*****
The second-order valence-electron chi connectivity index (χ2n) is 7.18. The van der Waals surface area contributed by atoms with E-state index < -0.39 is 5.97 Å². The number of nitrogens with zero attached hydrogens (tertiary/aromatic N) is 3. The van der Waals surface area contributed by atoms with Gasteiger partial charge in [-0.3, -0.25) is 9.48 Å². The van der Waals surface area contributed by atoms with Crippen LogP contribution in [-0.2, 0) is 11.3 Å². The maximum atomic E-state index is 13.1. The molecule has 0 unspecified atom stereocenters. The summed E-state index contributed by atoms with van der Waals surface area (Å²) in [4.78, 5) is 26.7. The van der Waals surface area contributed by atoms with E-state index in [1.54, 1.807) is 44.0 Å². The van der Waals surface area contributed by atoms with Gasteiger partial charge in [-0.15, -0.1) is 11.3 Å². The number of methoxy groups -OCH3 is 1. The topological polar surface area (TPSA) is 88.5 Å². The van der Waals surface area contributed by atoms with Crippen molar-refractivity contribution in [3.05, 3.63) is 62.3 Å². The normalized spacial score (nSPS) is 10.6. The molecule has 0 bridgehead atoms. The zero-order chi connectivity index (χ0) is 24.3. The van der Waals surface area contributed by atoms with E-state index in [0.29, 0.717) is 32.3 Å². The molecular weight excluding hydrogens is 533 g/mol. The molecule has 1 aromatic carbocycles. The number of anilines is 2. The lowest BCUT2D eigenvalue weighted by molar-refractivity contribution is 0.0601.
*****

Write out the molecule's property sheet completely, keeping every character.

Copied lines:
The second-order valence-electron chi connectivity index (χ2n) is 7.18. The van der Waals surface area contributed by atoms with E-state index < -0.39 is 5.97 Å². The number of nitrogens with zero attached hydrogens (tertiary/aromatic N) is 3. The van der Waals surface area contributed by atoms with Gasteiger partial charge in [-0.3, -0.25) is 9.48 Å². The van der Waals surface area contributed by atoms with Crippen LogP contribution in [-0.2, 0) is 11.3 Å². The maximum atomic E-state index is 13.1. The molecule has 0 unspecified atom stereocenters. The summed E-state index contributed by atoms with van der Waals surface area (Å²) in [4.78, 5) is 26.7. The van der Waals surface area contributed by atoms with E-state index in [1.54, 1.807) is 44.0 Å². The van der Waals surface area contributed by atoms with Gasteiger partial charge in [-0.15, -0.1) is 11.3 Å². The number of methoxy groups -OCH3 is 1. The topological polar surface area (TPSA) is 88.5 Å². The van der Waals surface area contributed by atoms with Crippen molar-refractivity contribution in [3.05, 3.63) is 62.3 Å². The normalized spacial score (nSPS) is 10.6. The molecule has 0 bridgehead atoms. The zero-order chi connectivity index (χ0) is 24.3. The van der Waals surface area contributed by atoms with E-state index in [0.29, 0.717) is 32.3 Å². The molecular weight excluding hydrogens is 533 g/mol. The molecule has 1 aromatic carbocycles. The number of anilines is 2. The lowest BCUT2D eigenvalue weighted by molar-refractivity contribution is 0.0601.